I know there is great debate within the blogosphere on the posting of negative reviews. Personally, I choose not to. I’d prefer to spend my time writing about books I enjoyed and sharing the book love.
However, that sometimes leaves me with a bit of a ‘grey area’, with books I like to think of as ‘Unrateables’. (This is not, I promise, a back-handed compliment!)
You see, another thing I see quite often (on twitter and the like) are children’s books being given rubbish reviews (on a****n, goodreads etc) because “it’s childish” or “it’s ok for kids”…well, um, yeah…its a *children’s* book.
Which leads me to my quandary (we got there in the end), which is that usually when I read the kids books I choose to read (MG for the most part) I love them as me, an adult.
However, sometimes I read books that I didn’t particularly fall in love with, but that I know are absolutely spot on for their intended audience (kids) and wouldn’t hesitate to recommend at work etc to young readers.
Books that are well pitched and written for that age. Books that often tackle thorny subjects or feelings incredibly well and at just the right level. Books that balance serious stories with humour or fantasy or a pinch of the unlikely. But books that don’t grab me on a personal level.
Today’s books are two like this. The Boy at The Back of the Class by Onjali Q. Rauf and The Closest Thing to Flying by Gill Lewis.
There used to be an empty chair at the back of my class, but now a new boy called Ahmet is sitting in it.
He never talks and never smiles and doesn’t like sweets.
But then I learned the truth: Ahmet really isn’t very strange at all. He’s a refugee who’s run away from a War. And the more I find out about him, the more I want to help.
This book is a great way of opening up discussion about war, refugees and – more generally – differences, prejudices, fairness, right and wrong.
I thought the way we were introduced to Ahmet, and the way we see his integration into the classroom and relationships with others unfold was brilliantly written and paced.
Ahmet’s situation is described perfectly – there are some very difficult themes written about, but all are addressed sensitively and age-appropriately, and the author uses small, everyday things to really make it understandable and bring the message home (I thought the pomegranate storyline was lovely).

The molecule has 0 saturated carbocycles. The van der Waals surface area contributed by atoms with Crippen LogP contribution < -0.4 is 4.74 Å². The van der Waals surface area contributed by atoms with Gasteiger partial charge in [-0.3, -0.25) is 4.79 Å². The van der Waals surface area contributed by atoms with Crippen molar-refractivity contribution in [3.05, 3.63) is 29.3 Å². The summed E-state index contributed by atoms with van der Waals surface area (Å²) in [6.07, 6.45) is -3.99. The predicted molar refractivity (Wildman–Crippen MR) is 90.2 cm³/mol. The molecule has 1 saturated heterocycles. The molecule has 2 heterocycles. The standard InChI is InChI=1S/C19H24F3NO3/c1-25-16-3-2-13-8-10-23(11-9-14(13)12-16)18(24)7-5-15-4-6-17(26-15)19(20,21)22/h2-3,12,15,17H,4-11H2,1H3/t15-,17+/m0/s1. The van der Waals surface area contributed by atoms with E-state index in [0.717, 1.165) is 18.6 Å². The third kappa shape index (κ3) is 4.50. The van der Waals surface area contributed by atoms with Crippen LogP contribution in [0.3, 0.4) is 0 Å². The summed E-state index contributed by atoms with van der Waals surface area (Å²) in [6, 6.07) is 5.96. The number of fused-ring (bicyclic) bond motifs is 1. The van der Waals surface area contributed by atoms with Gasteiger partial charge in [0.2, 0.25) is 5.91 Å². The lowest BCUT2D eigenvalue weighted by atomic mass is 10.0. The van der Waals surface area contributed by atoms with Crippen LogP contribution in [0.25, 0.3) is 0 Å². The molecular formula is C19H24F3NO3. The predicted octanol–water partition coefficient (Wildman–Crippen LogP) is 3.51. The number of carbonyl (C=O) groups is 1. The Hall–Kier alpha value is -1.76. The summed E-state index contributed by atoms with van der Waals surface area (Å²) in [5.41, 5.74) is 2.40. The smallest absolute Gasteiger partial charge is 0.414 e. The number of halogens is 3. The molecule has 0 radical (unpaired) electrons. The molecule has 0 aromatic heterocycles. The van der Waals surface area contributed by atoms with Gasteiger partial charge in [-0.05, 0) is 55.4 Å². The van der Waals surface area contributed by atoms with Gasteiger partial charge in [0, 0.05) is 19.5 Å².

Likewise, the bullies at school not only introduce another, likely more familiar issue, but also cleverly highlights both how refugees are treated and mirrors the larger issues in the book.
A book which makes helping others – against the odds, in the face of obstacles and when we have no real reason to – seem obvious.
With strong themes of friendship and loyalty, and including a fast-paced, very funny adventure, this takes on some heartbreaking issues but with humour and a heart-warming touch.
Present day: Semira and her mother were brought to England by a man who has complete control. Always moving on, always afraid of being caught, she longs for freedom.
1891: Hen’s trapped in a life of behaving like a lady. But her Aunt Kitty is opening her eyes to a whole new world. A world of animal rights, and votes for women, and riding bicycles!
When Semira discovers Hen’s diary, she finds the inspiration to be brave and to fight for her place in the world.
Semira and her mum have had to flee their country, and the way not just this but the surrounding issues – the reasons they fled, the way they had to do it, the control and power someone else now has over them, the constant moving – are explored sensitively and age-appropriately.
This Victorian narrative – that we see through Hen’s diary, found by Semira – likewise highlights issues of that time too, not least some very sexist and prejudiced attitudes, but also the very beginnings of change and a glimmer of hope.
The use of birds and cycling to draw parallels between the two times, and between the characters really drew them together as well as creating powerful metaphors for the feelings of being trapped and free was very cleverly done. And of course, there was the link between Semira and Hen. Both feeling trapped and powerless, both find the courage to do something about it – Hen drawing on the spirit of her Aunt Kitty and friends, Semira on turn drawing on Hen.
Another thing I thought was very clever about the telling of Semira’s story was the way it drew on things both good and bad – ice cream, cycling, birds and homework; being an outsider, domestic abuse and bullying – that helped draw the characters together in spite of outward differences, and which in turn will help readers from all backgrounds relate to, empathise with and understand them.
Empowering and inspiring, this is a book filled with brave, determined and strong female characters. It is a book of solidarity, trust and friendship. It is a book about helping others, but also allowing others to help you. It is a book about standing up for your beliefs and for each other. It is a book full of hope, power and action in the face of adversity. It is a book about finally flying free.